Medication Safety Week takes place the week of April 1-7, 2013. Each day has a distinct focus to raise awareness, help reduce risks of taking wrong medications, and generally prevent medication errors. The different focus days include:
Clean Out Your Medicine Cabinet: On April 1, you should clean out your old medications and prescriptions, as drugs expire and lose their potency over time. You can dispose of drugs safely by participating in a drug take-back or collection program. Ask your local pharmacist about it or find out what your community is doing for National Prescription Drug Take-Back Day on Saturday, April 27.
Know Your Medicines: If you don’t already have a list of medications you are taking, make one on April 2, or update your list with your current medications including prescriptions, over-the-counter medicines, patches, supplements, and vitamins. Also, learn the generic and brand names of your medications and why you are taking them.
Read Medicine Labels Carefully: On April 3, verify that you are taking your medications correctly. Look at the stickers and labels on your prescription containers to note the dose, route, and frequency of your medicines. Make sure you are taking what you doctor ordered and the way he ordered you to take it. Sometimes pharmacy mistakes can happen, so be careful.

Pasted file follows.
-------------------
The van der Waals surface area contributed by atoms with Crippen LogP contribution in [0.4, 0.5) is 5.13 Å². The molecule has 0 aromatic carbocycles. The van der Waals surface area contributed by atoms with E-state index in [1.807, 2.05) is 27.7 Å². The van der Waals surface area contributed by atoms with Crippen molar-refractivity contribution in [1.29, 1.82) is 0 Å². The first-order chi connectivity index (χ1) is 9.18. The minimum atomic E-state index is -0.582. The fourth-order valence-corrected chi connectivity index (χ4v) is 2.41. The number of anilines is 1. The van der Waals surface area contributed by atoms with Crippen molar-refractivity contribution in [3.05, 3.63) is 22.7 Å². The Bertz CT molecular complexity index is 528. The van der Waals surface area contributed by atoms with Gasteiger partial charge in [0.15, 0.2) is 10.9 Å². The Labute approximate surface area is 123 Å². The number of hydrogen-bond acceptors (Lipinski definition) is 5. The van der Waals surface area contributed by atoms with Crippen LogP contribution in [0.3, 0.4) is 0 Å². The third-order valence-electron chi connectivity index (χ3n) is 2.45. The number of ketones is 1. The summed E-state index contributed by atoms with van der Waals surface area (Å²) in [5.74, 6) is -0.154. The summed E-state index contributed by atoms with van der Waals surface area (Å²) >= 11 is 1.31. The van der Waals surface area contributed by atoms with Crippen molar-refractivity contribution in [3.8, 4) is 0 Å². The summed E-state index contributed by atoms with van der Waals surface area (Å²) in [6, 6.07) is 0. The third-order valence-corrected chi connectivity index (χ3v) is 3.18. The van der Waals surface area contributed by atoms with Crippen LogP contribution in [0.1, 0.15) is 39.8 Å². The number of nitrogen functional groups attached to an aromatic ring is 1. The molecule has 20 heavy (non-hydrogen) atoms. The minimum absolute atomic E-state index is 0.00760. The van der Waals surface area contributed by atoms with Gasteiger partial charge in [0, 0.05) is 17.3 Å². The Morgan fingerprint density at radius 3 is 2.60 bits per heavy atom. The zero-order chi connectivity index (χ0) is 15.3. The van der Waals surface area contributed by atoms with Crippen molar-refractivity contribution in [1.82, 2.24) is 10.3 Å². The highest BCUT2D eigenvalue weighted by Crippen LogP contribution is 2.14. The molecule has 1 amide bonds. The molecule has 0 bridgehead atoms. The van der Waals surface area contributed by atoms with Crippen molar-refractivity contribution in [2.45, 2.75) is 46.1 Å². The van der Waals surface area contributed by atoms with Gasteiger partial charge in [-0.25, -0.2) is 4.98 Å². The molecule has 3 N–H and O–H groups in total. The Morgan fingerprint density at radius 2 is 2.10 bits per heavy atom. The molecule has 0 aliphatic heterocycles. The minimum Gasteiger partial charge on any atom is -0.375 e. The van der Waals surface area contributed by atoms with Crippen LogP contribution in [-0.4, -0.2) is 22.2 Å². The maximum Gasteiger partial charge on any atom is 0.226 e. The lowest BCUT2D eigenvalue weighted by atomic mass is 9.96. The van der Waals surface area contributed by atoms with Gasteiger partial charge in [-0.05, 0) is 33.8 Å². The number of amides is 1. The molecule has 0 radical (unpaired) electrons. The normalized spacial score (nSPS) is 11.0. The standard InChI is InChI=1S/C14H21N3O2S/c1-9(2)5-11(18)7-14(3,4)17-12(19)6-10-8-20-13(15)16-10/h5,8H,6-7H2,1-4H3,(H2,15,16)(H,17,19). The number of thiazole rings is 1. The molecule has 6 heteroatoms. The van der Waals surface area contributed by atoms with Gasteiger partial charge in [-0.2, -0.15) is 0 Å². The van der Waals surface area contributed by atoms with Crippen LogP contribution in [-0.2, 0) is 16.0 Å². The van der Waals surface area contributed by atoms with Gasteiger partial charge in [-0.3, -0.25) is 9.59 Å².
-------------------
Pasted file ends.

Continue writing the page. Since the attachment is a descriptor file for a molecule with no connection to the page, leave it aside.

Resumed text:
Be Aware of Dietary Supplements: If you haven’t discussed with your doctor or pharmacist the herbal medicines and dietary supplements you are taking, do so on April 4. Unfortunately, some supplements can react with other medications you are taking.
Organize Your Medicines: On April 5, organize your medications by keeping them in their original container and sort them for ease of use, for example whether you take them in the morning, afternoon or evening. Also, a medicine pill box organizer may be helpful; however, note that it can be risky.
Transitional Care Awareness: April 6 is a day to remind yourself to be diligent when communicating with your doctor, nurse, and pharmacist to ensure you understand what medications you are taking, how to take them, and what both the generic and brand names are. If a change in medication occurs, be extra cautious and ask questions.
Better Communication with Health Professionals: On April 7, talk to your pharmacist about the medications you are currently taking to find out if there are possible risks or side effects. Never hesitate to ask your pharmacist or doctor questions about your medications.
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